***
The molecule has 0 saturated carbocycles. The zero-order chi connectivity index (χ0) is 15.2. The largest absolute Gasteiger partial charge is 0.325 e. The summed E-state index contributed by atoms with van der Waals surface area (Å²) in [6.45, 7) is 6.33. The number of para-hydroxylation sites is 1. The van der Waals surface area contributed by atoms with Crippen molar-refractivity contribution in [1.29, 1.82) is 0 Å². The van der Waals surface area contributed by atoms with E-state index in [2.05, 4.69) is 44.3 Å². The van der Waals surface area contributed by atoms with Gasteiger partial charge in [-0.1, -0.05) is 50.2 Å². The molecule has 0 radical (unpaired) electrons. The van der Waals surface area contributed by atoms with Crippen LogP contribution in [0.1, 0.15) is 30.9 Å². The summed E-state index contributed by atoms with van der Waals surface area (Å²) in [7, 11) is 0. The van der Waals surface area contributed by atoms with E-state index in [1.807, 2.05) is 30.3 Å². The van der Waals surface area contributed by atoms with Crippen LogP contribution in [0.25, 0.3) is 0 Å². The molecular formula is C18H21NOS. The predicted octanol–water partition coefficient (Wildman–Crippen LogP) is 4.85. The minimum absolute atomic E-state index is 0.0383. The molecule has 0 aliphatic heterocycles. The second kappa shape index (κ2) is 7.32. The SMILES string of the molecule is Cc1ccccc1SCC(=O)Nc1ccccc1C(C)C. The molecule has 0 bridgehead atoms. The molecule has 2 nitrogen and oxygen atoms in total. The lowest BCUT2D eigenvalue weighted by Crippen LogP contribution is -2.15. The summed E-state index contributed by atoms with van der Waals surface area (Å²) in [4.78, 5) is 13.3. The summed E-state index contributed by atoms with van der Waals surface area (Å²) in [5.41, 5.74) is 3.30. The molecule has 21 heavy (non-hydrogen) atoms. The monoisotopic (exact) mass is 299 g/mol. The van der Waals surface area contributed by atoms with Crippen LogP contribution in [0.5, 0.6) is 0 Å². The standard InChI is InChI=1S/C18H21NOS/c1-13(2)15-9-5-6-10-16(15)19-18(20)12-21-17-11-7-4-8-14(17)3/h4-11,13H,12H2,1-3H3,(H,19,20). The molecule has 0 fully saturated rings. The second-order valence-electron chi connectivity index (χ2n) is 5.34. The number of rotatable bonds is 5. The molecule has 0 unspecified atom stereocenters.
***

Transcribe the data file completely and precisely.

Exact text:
The molecule has 0 saturated carbocycles. The zero-order chi connectivity index (χ0) is 15.2. The largest absolute Gasteiger partial charge is 0.325 e. The summed E-state index contributed by atoms with van der Waals surface area (Å²) in [6.45, 7) is 6.33. The number of para-hydroxylation sites is 1. The van der Waals surface area contributed by atoms with Crippen molar-refractivity contribution in [1.29, 1.82) is 0 Å². The van der Waals surface area contributed by atoms with E-state index in [2.05, 4.69) is 44.3 Å². The van der Waals surface area contributed by atoms with Gasteiger partial charge in [-0.1, -0.05) is 50.2 Å². The molecule has 0 radical (unpaired) electrons. The van der Waals surface area contributed by atoms with Crippen LogP contribution in [0.1, 0.15) is 30.9 Å². The summed E-state index contributed by atoms with van der Waals surface area (Å²) in [7, 11) is 0. The van der Waals surface area contributed by atoms with E-state index in [1.807, 2.05) is 30.3 Å². The van der Waals surface area contributed by atoms with Crippen LogP contribution in [0.25, 0.3) is 0 Å². The molecular formula is C18H21NOS. The predicted octanol–water partition coefficient (Wildman–Crippen LogP) is 4.85. The minimum absolute atomic E-state index is 0.0383. The molecule has 0 aliphatic heterocycles. The second kappa shape index (κ2) is 7.32. The SMILES string of the molecule is Cc1ccccc1SCC(=O)Nc1ccccc1C(C)C. The molecule has 0 bridgehead atoms. The molecule has 2 nitrogen and oxygen atoms in total. The lowest BCUT2D eigenvalue weighted by Crippen LogP contribution is -2.15. The summed E-state index contributed by atoms with van der Waals surface area (Å²) in [4.78, 5) is 13.3. The summed E-state index contributed by atoms with van der Waals surface area (Å²) in [5.41, 5.74) is 3.30. The molecule has 21 heavy (non-hydrogen) atoms. The monoisotopic (exact) mass is 299 g/mol. The van der Waals surface area contributed by atoms with Crippen LogP contribution in [0.5, 0.6) is 0 Å². The standard InChI is InChI=1S/C18H21NOS/c1-13(2)15-9-5-6-10-16(15)19-18(20)12-21-17-11-7-4-8-14(17)3/h4-11,13H,12H2,1-3H3,(H,19,20). The molecule has 0 fully saturated rings. The second-order valence-electron chi connectivity index (χ2n) is 5.34. The number of rotatable bonds is 5. The molecule has 0 unspecified atom stereocenters.